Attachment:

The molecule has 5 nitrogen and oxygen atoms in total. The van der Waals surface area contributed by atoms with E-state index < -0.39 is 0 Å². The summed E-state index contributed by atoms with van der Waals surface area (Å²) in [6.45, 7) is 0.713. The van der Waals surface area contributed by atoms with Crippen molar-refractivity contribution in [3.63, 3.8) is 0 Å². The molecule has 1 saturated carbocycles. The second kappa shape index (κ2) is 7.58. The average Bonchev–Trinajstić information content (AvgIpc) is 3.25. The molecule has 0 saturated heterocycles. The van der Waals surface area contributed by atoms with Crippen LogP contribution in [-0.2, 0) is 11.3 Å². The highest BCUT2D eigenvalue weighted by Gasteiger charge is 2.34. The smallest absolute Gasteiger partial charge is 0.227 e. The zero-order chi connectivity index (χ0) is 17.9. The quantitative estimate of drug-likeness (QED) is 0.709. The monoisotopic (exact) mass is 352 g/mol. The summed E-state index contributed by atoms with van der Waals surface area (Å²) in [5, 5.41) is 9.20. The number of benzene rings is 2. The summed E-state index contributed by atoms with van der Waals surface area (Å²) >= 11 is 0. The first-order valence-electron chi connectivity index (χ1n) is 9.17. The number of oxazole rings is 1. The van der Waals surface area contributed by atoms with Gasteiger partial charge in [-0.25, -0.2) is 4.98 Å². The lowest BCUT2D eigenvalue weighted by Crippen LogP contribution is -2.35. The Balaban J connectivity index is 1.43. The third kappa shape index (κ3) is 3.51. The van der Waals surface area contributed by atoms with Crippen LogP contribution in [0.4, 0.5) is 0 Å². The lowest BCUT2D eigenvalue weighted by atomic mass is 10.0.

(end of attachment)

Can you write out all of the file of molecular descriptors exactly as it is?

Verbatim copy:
The molecule has 5 nitrogen and oxygen atoms in total. The van der Waals surface area contributed by atoms with E-state index < -0.39 is 0 Å². The summed E-state index contributed by atoms with van der Waals surface area (Å²) in [6.45, 7) is 0.713. The van der Waals surface area contributed by atoms with Crippen molar-refractivity contribution in [3.63, 3.8) is 0 Å². The molecule has 1 saturated carbocycles. The second kappa shape index (κ2) is 7.58. The average Bonchev–Trinajstić information content (AvgIpc) is 3.25. The molecule has 0 saturated heterocycles. The van der Waals surface area contributed by atoms with Crippen LogP contribution in [-0.2, 0) is 11.3 Å². The highest BCUT2D eigenvalue weighted by Gasteiger charge is 2.34. The smallest absolute Gasteiger partial charge is 0.227 e. The zero-order chi connectivity index (χ0) is 17.9. The quantitative estimate of drug-likeness (QED) is 0.709. The monoisotopic (exact) mass is 352 g/mol. The summed E-state index contributed by atoms with van der Waals surface area (Å²) in [5, 5.41) is 9.20. The number of benzene rings is 2. The summed E-state index contributed by atoms with van der Waals surface area (Å²) >= 11 is 0. The first-order valence-electron chi connectivity index (χ1n) is 9.17. The number of oxazole rings is 1. The van der Waals surface area contributed by atoms with Gasteiger partial charge in [-0.25, -0.2) is 4.98 Å². The lowest BCUT2D eigenvalue weighted by Crippen LogP contribution is -2.35. The Balaban J connectivity index is 1.43. The third kappa shape index (κ3) is 3.51. The van der Waals surface area contributed by atoms with Crippen LogP contribution in [0.4, 0.5) is 0 Å². The lowest BCUT2D eigenvalue weighted by atomic mass is 10.0.